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Making Sense of the Market Rebound

February 20, 2019

The asset allocation team

Frances Donold, Head of Macroeconomic Strategy

 

The start of this year saw the return of risk-on sentiment as investors welcomed a newly dovish Fed and signs the Chinese economy is over the worst – but geopolitical tensions and the growth outlook are lingering concerns. Will strengthened stimulus from China and a solid economic growth in the US economy be enough to stabilise global markets? Frances Donald, Head of Macroeconomic Strategy within the Asset Allocation Team at Manulife Asset Management, examines the market fundamentals and economic issues underpinning the market’s rebound in early 2019.

Four Important Global Market Reactions Since The Start of 2019

Two significant macro events have supported a return to risk-on behavior, partly erasing the weakness seen in late 2018. First, China strengthened stimulus measures and markets began to adopt a view that the worst of China's most recent cyclical slowdown was probably left behind in 2018. Second, in early January, the tone of the Federal Reserve's (Fed's) communication appeared to take a dovish turn, suggesting fewer (if any) rate hikes ahead and more flexibility with respect to the Fed's balance-sheet tightening. Minutes of the FOMC's 19th December 2018 meeting released on 9th January– coupled with a very dovish statement and press conference2 following the FOMC's January 30th rate decision – reinforced that view.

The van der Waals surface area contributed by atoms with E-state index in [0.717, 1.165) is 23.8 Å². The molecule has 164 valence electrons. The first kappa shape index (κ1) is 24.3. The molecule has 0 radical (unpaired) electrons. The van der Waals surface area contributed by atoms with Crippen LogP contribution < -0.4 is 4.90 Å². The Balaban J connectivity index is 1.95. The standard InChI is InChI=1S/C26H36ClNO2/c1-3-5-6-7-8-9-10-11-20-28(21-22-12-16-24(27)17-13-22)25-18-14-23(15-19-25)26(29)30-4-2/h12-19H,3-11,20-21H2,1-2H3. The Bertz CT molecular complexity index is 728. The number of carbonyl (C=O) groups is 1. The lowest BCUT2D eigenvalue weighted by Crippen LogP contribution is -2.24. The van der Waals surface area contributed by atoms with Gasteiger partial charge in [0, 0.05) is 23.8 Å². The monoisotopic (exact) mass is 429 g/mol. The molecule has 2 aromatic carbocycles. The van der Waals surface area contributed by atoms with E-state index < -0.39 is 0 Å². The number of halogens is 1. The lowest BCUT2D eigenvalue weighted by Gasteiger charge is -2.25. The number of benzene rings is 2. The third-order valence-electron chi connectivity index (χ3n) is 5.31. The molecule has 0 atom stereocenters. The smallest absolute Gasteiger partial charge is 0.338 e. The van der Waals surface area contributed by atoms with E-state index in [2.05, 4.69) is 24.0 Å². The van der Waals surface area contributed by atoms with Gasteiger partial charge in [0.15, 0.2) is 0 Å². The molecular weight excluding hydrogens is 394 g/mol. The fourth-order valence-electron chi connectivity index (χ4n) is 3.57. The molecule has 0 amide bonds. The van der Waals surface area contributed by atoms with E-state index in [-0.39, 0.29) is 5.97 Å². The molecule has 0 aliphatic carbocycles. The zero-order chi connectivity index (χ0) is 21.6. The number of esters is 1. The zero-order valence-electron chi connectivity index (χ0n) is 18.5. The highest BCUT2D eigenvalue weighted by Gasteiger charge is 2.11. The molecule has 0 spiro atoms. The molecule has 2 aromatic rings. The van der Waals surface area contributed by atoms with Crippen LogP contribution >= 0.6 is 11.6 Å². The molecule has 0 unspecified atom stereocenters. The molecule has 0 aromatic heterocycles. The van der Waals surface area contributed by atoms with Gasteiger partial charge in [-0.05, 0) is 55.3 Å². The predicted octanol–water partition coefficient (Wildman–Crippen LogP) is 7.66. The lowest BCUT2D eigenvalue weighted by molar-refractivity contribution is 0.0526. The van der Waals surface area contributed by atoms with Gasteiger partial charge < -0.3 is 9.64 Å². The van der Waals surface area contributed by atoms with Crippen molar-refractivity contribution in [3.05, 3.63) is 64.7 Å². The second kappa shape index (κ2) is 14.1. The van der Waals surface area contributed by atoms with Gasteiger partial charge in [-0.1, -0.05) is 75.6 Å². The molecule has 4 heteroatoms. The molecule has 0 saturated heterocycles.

These macro developments, combined with some oversold conditions in equities, generated four important global market reactions3:

  1. A broad risk-on tone has supported US and global equities; the S&P500 has recouped about two-thirds of its losses from the September peak. Critically, this strength has been found globally, with every major equity market in the world posting gains year-to-date.
  2. Global central bank dovishness has kept most developed market bond yields well behaved and largely range bound after markets spent December 2018 pricing out further rate hikes. Crucially, this change in policy rhetoric has supported a stabilisation in the yield curve, which had aggressively flattened last December, triggering concerns about an impending recession. While the US yield curve remains extremely flat, it does not appear in immediate danger of inverting.
  3. Interestingly, despite a more dovish Fed and ongoing concerns about the US's growing twin deficits, the US dollar has not materially weakened but instead remained flat. Still, a flat US dollar is more welcome to emerging markets (EM) (and US multinationals) than a rising one, providing further support to global market sentiment.